Listening to the music of Béla Fleck or Mumford & Sons today on an iPod, the plains and forests of West Africa seem rather far away. And yet, those are the banjo’s roots.
The idea of stretching an animal skin across a gourd and tapping on it rhythmically is nearly as old as music itself. Add a long neck and a few gut strings and you have a banjo. The earliest banjo-like instruments originated in West Africa. Griots, or storytellers, played the ngoni or xalam. The akonting, a lute with a long neck and three strings, is probably the modern-day banjo’s closest relative. The instrument journeyed to the Caribbean Islands in the 17th century and eventually to the American South as part of the largest forced migration in human history—the Atlantic Slave Trade.
By the late 19th century, the Industrial Revolution was in full gear. A rising middle class in America’s growing cities enjoyed leisure time to pursue the arts, theater and above all, music. Families spent evenings in the parlor playing the piano and singing popular tunes. The banjo, once seen as the instrument of the “depraved,” was now accepted into this Victorian family setting.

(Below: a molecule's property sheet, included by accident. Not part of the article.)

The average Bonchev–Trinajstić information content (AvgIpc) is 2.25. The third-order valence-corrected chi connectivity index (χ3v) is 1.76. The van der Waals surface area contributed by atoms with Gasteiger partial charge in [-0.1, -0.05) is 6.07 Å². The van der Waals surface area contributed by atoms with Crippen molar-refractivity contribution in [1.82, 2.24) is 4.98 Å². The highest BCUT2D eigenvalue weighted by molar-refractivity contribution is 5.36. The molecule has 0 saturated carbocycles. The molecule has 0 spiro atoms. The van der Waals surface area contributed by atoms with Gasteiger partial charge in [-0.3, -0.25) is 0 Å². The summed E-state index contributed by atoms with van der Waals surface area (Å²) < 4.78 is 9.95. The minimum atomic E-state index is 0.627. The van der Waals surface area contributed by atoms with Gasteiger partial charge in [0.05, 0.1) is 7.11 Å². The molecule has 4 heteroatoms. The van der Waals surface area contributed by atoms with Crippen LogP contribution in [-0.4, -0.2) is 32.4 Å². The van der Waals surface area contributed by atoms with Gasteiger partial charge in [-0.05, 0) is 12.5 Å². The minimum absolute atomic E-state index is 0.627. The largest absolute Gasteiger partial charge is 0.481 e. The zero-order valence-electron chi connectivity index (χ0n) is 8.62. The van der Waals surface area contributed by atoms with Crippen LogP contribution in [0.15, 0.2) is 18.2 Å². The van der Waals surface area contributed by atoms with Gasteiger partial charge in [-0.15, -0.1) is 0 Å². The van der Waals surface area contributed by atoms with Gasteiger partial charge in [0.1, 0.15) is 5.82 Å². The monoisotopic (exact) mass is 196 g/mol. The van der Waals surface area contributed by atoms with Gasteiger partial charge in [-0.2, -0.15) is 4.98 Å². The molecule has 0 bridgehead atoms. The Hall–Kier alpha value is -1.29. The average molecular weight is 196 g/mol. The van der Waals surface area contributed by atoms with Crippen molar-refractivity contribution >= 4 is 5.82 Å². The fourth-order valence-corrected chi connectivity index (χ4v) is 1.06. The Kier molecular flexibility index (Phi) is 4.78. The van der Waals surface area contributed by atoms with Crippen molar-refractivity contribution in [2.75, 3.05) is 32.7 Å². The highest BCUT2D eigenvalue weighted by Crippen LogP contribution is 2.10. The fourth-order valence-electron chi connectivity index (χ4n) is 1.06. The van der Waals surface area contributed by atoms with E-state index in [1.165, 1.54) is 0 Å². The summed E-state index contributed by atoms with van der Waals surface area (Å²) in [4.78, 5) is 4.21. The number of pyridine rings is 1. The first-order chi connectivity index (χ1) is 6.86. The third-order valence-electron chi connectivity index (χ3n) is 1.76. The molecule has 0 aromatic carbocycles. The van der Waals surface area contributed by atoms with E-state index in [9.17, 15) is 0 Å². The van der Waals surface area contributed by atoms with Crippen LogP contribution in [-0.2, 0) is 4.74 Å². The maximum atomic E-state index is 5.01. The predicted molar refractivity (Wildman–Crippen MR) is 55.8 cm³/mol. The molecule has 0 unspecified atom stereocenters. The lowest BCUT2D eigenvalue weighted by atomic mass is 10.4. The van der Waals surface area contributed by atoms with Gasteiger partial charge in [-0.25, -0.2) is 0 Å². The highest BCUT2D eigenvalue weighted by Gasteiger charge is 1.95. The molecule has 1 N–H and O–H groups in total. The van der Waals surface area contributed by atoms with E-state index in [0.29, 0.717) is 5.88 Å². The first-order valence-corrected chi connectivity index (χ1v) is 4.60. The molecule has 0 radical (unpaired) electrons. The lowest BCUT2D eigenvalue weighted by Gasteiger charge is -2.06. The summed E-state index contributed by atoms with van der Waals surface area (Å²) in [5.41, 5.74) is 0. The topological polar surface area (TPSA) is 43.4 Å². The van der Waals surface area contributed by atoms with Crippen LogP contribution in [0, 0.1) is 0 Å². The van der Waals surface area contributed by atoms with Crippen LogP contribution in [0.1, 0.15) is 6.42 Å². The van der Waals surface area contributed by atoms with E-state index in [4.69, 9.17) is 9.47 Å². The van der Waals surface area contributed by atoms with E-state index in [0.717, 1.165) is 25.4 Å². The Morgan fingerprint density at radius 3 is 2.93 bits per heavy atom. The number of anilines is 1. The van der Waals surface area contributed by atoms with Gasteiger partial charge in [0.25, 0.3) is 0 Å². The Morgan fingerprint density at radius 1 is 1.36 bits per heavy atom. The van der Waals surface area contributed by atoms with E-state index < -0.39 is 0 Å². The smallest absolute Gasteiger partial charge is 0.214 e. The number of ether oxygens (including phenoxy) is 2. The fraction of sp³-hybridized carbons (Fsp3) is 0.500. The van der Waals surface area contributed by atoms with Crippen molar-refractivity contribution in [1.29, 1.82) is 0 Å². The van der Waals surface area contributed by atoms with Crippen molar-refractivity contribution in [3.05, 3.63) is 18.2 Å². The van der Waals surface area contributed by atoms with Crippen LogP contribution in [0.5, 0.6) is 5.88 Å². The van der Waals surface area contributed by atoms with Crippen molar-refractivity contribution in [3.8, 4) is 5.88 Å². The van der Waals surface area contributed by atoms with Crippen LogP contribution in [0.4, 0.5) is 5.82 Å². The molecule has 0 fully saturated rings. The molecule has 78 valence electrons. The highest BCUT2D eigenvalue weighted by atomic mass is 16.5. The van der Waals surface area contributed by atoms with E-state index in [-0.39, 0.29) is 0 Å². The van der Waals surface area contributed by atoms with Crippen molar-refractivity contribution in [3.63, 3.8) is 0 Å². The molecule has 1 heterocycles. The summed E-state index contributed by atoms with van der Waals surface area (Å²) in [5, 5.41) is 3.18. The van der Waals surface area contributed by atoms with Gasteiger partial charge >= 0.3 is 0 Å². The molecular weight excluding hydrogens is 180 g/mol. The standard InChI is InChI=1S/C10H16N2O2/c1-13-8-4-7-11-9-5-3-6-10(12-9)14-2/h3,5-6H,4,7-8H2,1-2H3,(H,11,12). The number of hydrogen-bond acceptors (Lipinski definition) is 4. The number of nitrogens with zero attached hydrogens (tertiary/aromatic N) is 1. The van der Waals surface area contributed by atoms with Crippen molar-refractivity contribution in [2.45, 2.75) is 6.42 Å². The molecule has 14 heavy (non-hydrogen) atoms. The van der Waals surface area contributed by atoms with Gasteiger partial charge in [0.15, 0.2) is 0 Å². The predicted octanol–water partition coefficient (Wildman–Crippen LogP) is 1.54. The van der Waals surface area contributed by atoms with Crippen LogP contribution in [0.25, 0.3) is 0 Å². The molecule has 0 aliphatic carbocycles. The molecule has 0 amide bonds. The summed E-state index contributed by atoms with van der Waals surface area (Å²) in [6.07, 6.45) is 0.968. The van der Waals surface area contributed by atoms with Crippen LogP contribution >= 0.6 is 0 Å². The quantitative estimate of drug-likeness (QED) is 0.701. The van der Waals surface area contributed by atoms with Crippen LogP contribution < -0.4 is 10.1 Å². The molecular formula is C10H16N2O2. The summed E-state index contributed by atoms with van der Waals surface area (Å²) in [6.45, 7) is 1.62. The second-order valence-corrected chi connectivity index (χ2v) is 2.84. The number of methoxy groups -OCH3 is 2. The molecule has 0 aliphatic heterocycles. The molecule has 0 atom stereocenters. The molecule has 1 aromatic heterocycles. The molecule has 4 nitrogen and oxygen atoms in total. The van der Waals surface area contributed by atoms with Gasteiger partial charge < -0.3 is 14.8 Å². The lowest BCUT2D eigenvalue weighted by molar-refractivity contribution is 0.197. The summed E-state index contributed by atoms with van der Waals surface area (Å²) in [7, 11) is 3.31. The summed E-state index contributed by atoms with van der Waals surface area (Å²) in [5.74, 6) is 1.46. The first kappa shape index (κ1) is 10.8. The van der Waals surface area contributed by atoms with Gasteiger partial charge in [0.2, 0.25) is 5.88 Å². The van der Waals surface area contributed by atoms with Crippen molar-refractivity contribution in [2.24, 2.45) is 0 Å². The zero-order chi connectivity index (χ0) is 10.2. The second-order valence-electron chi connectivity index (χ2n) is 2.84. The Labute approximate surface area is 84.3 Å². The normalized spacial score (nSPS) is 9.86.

Instrument makers quickly responded to the banjo’s growing popularity and innovation flourished. The construction process moved from small artisan shops to small factories and dozens of banjo makers were operating, mostly in the Northeast. None did more to develop and promote the banjo than Samuel Swaim Stewart in Boston. Rather than being credited with a particular innovation, Stewart brought a scientific approach to the entire manufacturing process. He improved nearly every aspect of the banjo, and by 1891, his 12 workers were turning out 250 banjos a month.
While Ragtime roared in the late 1890s, it was another musical style—jazz—that spurred the next phase of the banjo’s story two decades later… But we can’t tell you the whole story here. Not enough space, and besides, that’s what the exhibition is all about.
You’ll want to visit the Museum to learn more about the “plectrum” banjo, and about Greg and Janet Deering who opened the Deering Banjo Company in San Diego in 1975. Of course, the banjo’s story wouldn’t be complete without the turbulent ‘60s and the folk revival. And the exhibition title does state “A New Day…” so we’ll bring you right up to the present, with the banjo’s integration into orchestral music and the latest innovations going on in the field.
So put away those preconceived notions about the banjo...this exhibition is sure to surprise and delight everyone who visits.